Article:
I can really relate to the part where Jasmine talks about being the oldest daughter. I am also an oldest daughter. And when dealing with me and my younger siblings (who figured this out quickly and used it against me) she would literally say to me, “Shame on you. You’re older. You should know better.”

    And I carried that for years. I carried it into my marriage. And my spouse, who was the youngest of eight, also figured out, very early, how to use it against me.

    It wasn’t until I was in my thirties that I even realized that this needed unpacking. Eventually, when “Shame… Older… Know better…” played in my brain, I started answering back. I replied, “Older than who? The whole world?” “Know better than who? The whole world?”

    I was unpacking so hard that once when someone asked me what I was up to these days, I told them, without skipping a beat, “I’m in rebellion to unrealistic expectations.”

    I HAD to overcome that shame my mother put on me before I could ever figure out how the ex was manipulating me using both DARVO and Spiritual Bypassing… And a whole host of other manipulative tactics that worked so well because of the shame placed on me by my family of origin.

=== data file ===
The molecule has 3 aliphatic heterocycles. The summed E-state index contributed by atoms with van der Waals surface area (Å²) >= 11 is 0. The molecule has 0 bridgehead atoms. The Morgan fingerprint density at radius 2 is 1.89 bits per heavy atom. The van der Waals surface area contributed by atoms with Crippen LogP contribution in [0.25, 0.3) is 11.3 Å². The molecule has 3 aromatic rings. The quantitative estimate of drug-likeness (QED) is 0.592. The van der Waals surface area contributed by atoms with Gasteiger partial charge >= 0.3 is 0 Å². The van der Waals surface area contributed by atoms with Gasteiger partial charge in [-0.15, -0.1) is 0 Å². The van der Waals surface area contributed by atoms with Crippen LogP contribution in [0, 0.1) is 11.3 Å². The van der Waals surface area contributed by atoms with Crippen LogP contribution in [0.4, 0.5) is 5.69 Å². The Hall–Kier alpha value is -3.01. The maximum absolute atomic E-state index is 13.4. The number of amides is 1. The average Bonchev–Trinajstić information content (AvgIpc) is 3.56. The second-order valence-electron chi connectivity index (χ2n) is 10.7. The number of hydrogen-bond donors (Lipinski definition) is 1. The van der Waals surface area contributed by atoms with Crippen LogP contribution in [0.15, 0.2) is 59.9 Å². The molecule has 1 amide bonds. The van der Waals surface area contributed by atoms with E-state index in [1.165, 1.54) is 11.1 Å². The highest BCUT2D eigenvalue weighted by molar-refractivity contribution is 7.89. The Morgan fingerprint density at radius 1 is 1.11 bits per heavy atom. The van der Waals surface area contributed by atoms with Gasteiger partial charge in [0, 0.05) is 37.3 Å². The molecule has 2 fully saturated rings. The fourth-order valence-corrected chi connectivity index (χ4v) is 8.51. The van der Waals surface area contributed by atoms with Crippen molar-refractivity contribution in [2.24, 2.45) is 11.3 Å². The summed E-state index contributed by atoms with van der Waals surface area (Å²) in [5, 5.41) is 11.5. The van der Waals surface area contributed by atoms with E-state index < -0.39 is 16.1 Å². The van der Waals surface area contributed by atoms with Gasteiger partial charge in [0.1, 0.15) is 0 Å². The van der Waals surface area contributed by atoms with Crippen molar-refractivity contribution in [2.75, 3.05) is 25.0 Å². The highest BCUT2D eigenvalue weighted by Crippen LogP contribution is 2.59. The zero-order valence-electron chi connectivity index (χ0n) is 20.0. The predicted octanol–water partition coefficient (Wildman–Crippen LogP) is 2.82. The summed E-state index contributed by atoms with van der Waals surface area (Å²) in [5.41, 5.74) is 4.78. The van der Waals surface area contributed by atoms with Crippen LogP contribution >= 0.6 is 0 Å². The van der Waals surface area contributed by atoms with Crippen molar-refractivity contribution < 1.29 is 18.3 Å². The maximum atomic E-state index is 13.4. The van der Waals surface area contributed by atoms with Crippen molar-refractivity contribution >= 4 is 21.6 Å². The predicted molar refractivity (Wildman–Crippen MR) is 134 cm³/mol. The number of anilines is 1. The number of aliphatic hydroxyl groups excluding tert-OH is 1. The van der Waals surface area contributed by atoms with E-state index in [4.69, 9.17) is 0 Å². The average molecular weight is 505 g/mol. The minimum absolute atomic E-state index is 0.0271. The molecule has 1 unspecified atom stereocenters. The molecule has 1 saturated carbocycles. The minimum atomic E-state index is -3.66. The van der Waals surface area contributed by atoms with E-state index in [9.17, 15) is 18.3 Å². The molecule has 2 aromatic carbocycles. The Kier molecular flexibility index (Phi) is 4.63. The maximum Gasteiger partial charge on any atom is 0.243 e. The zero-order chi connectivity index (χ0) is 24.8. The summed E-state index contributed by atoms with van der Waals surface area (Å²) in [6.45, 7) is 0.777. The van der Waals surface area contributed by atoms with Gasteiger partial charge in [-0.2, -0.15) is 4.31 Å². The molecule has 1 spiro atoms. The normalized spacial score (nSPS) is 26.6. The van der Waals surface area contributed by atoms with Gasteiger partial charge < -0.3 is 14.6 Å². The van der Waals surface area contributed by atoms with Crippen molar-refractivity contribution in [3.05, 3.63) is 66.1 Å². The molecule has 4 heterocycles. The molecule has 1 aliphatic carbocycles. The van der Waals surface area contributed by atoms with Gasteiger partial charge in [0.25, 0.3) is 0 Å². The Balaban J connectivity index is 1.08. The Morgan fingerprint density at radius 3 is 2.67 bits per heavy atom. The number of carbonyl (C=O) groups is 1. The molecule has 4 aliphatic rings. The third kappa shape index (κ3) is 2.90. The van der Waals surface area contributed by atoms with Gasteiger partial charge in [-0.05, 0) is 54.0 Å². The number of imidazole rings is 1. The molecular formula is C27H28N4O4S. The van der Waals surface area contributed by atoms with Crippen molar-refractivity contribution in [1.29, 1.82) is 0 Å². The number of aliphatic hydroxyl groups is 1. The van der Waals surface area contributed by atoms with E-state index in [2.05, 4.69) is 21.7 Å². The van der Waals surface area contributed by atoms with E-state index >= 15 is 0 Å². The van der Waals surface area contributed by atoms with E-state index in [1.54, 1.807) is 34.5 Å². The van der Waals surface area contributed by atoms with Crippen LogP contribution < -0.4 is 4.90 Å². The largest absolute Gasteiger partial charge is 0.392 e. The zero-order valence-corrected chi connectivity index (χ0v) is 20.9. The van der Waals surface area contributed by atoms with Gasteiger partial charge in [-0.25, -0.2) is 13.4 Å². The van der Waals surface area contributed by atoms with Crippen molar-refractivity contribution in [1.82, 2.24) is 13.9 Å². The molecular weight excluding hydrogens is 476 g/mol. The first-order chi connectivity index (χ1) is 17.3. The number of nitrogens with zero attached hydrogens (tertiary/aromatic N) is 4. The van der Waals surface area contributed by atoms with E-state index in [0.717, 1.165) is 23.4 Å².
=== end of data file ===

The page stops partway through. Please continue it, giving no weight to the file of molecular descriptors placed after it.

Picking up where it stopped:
I even wrote a post back in the day called, “The Oldest Daughter Syndrome”. Not going to link it because all the links in that post are broken.

    • Sheila Wray Gregoire

      Oh, that’s really rough! I can just imagine. I was an only child, so I didn’t get any of this!

    • Jo R

      “I’m in rebellion to unrealistic expectations.”

      Thanks tons, Mara! What a great line, and I will immediately be stealing it. 🤗

    • Lisa Johns

      “A whole host of other manipulative tactics that worked so well because of the shame placed on me by my family of origin.” This is so many of us — we are primed for abuse and manipulation in marriage because we’ve never seen anything else. And many of us (I know I’m not alone here) were told, “This is normal — everyone has problems — we’re a *good* family,” so when the marriage goes sideways early on we don’t know to reach out for help. This just absolutely sucks!!

      • Mara R